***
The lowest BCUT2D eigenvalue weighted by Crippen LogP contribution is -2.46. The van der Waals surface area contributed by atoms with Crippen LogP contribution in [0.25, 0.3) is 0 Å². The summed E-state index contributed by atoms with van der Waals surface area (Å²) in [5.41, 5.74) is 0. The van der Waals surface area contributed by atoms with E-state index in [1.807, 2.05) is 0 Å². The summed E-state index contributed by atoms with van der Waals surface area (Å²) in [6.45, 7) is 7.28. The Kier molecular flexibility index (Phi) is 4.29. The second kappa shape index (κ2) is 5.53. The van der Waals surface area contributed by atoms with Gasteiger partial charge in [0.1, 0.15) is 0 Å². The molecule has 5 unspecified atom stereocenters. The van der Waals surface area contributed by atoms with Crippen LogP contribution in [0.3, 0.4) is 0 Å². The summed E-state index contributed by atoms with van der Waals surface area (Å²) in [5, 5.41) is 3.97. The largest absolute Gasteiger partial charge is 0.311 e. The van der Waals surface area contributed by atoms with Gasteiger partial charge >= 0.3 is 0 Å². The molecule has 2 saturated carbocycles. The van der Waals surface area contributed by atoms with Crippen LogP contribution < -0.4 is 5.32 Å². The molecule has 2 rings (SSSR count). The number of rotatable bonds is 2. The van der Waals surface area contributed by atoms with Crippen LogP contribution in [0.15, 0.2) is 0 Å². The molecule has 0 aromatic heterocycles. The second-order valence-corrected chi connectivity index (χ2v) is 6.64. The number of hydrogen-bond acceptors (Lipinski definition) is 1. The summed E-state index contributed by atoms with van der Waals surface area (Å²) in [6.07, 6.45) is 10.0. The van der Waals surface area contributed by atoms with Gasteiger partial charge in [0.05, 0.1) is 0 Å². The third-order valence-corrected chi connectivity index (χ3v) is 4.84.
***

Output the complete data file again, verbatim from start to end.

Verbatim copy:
The lowest BCUT2D eigenvalue weighted by Crippen LogP contribution is -2.46. The van der Waals surface area contributed by atoms with Crippen LogP contribution in [0.25, 0.3) is 0 Å². The summed E-state index contributed by atoms with van der Waals surface area (Å²) in [5.41, 5.74) is 0. The van der Waals surface area contributed by atoms with E-state index in [1.807, 2.05) is 0 Å². The summed E-state index contributed by atoms with van der Waals surface area (Å²) in [6.45, 7) is 7.28. The Kier molecular flexibility index (Phi) is 4.29. The second kappa shape index (κ2) is 5.53. The van der Waals surface area contributed by atoms with Gasteiger partial charge in [0.1, 0.15) is 0 Å². The molecule has 5 unspecified atom stereocenters. The van der Waals surface area contributed by atoms with Crippen LogP contribution in [0.3, 0.4) is 0 Å². The summed E-state index contributed by atoms with van der Waals surface area (Å²) in [5, 5.41) is 3.97. The largest absolute Gasteiger partial charge is 0.311 e. The van der Waals surface area contributed by atoms with Gasteiger partial charge >= 0.3 is 0 Å². The molecule has 2 saturated carbocycles. The van der Waals surface area contributed by atoms with Crippen LogP contribution < -0.4 is 5.32 Å². The molecule has 2 rings (SSSR count). The number of rotatable bonds is 2. The van der Waals surface area contributed by atoms with Crippen LogP contribution in [0.15, 0.2) is 0 Å². The molecule has 0 aromatic heterocycles. The second-order valence-corrected chi connectivity index (χ2v) is 6.64. The number of hydrogen-bond acceptors (Lipinski definition) is 1. The summed E-state index contributed by atoms with van der Waals surface area (Å²) in [6.07, 6.45) is 10.0. The van der Waals surface area contributed by atoms with Gasteiger partial charge in [0.05, 0.1) is 0 Å². The third-order valence-corrected chi connectivity index (χ3v) is 4.84.